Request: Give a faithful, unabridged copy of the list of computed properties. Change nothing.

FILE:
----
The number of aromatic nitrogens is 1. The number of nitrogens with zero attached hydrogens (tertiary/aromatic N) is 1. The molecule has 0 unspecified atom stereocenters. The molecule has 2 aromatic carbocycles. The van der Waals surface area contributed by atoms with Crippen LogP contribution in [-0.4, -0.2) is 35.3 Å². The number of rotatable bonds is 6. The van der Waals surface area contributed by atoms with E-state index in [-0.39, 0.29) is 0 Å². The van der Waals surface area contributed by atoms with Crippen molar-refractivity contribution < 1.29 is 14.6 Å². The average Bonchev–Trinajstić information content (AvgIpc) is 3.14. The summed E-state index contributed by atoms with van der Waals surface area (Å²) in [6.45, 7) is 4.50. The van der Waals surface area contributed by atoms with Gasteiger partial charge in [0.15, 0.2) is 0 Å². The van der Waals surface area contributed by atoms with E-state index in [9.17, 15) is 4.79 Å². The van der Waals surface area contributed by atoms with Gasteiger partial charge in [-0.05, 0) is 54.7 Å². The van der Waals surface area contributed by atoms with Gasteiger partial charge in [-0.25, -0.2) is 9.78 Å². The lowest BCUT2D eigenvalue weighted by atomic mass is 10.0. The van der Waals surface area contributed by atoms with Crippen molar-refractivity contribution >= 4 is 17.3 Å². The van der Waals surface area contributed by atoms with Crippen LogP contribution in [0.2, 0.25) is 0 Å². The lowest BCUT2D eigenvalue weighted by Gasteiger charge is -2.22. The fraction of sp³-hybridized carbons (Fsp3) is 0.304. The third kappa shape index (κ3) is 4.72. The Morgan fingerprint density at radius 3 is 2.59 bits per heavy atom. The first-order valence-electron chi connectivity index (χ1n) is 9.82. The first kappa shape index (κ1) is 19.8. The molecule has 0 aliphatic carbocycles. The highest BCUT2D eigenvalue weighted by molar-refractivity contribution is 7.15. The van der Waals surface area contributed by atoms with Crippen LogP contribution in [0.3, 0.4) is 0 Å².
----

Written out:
The number of aromatic nitrogens is 1. The number of nitrogens with zero attached hydrogens (tertiary/aromatic N) is 1. The molecule has 0 unspecified atom stereocenters. The molecule has 2 aromatic carbocycles. The van der Waals surface area contributed by atoms with Crippen LogP contribution in [-0.4, -0.2) is 35.3 Å². The number of rotatable bonds is 6. The van der Waals surface area contributed by atoms with E-state index in [-0.39, 0.29) is 0 Å². The van der Waals surface area contributed by atoms with Crippen molar-refractivity contribution < 1.29 is 14.6 Å². The average Bonchev–Trinajstić information content (AvgIpc) is 3.14. The summed E-state index contributed by atoms with van der Waals surface area (Å²) in [6.45, 7) is 4.50. The van der Waals surface area contributed by atoms with Gasteiger partial charge in [0.15, 0.2) is 0 Å². The van der Waals surface area contributed by atoms with E-state index in [9.17, 15) is 4.79 Å². The van der Waals surface area contributed by atoms with Gasteiger partial charge in [-0.05, 0) is 54.7 Å². The van der Waals surface area contributed by atoms with Gasteiger partial charge in [-0.25, -0.2) is 9.78 Å². The lowest BCUT2D eigenvalue weighted by atomic mass is 10.0. The van der Waals surface area contributed by atoms with Crippen molar-refractivity contribution >= 4 is 17.3 Å². The van der Waals surface area contributed by atoms with Crippen LogP contribution in [0.2, 0.25) is 0 Å². The lowest BCUT2D eigenvalue weighted by Gasteiger charge is -2.22. The fraction of sp³-hybridized carbons (Fsp3) is 0.304. The third kappa shape index (κ3) is 4.72. The Morgan fingerprint density at radius 3 is 2.59 bits per heavy atom. The first-order valence-electron chi connectivity index (χ1n) is 9.82. The first kappa shape index (κ1) is 19.8. The molecule has 0 aliphatic carbocycles. The highest BCUT2D eigenvalue weighted by molar-refractivity contribution is 7.15. The van der Waals surface area contributed by atoms with Crippen LogP contribution in [0.3, 0.4) is 0 Å².